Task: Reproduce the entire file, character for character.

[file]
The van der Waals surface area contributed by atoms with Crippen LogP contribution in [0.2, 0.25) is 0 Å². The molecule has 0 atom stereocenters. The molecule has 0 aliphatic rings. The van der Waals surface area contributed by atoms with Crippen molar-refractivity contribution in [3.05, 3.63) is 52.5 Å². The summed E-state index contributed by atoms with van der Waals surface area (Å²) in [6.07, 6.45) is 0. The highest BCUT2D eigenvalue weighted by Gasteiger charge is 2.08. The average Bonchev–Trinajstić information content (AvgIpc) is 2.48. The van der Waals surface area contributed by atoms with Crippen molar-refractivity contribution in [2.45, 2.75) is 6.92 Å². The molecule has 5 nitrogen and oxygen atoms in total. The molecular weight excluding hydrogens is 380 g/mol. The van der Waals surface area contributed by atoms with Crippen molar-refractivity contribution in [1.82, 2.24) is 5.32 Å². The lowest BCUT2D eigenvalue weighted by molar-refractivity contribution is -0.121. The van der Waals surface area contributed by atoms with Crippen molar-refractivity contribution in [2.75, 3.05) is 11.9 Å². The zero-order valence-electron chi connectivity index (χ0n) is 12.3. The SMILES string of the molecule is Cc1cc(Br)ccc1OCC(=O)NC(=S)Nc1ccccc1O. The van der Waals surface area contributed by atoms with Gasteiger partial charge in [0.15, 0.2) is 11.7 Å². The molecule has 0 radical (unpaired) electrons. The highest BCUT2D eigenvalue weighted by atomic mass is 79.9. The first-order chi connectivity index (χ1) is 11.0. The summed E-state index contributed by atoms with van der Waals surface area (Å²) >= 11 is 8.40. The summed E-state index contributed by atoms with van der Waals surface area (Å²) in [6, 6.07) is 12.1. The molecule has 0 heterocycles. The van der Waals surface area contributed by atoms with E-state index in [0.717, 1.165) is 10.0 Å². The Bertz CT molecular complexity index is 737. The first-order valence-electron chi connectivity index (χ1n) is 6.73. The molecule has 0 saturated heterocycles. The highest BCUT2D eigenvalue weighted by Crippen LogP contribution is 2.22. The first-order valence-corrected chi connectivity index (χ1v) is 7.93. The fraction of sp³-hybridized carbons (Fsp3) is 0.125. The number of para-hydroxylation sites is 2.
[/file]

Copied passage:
The van der Waals surface area contributed by atoms with Crippen LogP contribution in [0.2, 0.25) is 0 Å². The molecule has 0 atom stereocenters. The molecule has 0 aliphatic rings. The van der Waals surface area contributed by atoms with Crippen molar-refractivity contribution in [3.05, 3.63) is 52.5 Å². The summed E-state index contributed by atoms with van der Waals surface area (Å²) in [6.07, 6.45) is 0. The highest BCUT2D eigenvalue weighted by Gasteiger charge is 2.08. The average Bonchev–Trinajstić information content (AvgIpc) is 2.48. The van der Waals surface area contributed by atoms with Crippen molar-refractivity contribution in [2.45, 2.75) is 6.92 Å². The molecule has 5 nitrogen and oxygen atoms in total. The molecular weight excluding hydrogens is 380 g/mol. The van der Waals surface area contributed by atoms with Crippen molar-refractivity contribution in [1.82, 2.24) is 5.32 Å². The lowest BCUT2D eigenvalue weighted by molar-refractivity contribution is -0.121. The van der Waals surface area contributed by atoms with Crippen molar-refractivity contribution in [2.75, 3.05) is 11.9 Å². The zero-order valence-electron chi connectivity index (χ0n) is 12.3. The SMILES string of the molecule is Cc1cc(Br)ccc1OCC(=O)NC(=S)Nc1ccccc1O. The van der Waals surface area contributed by atoms with Gasteiger partial charge in [0.15, 0.2) is 11.7 Å². The molecule has 0 radical (unpaired) electrons. The highest BCUT2D eigenvalue weighted by atomic mass is 79.9. The first-order chi connectivity index (χ1) is 11.0. The summed E-state index contributed by atoms with van der Waals surface area (Å²) >= 11 is 8.40. The summed E-state index contributed by atoms with van der Waals surface area (Å²) in [6, 6.07) is 12.1. The molecule has 0 heterocycles. The van der Waals surface area contributed by atoms with E-state index in [0.717, 1.165) is 10.0 Å². The Bertz CT molecular complexity index is 737. The first-order valence-electron chi connectivity index (χ1n) is 6.73. The molecule has 0 saturated heterocycles. The highest BCUT2D eigenvalue weighted by Crippen LogP contribution is 2.22. The first-order valence-corrected chi connectivity index (χ1v) is 7.93. The fraction of sp³-hybridized carbons (Fsp3) is 0.125. The number of para-hydroxylation sites is 2.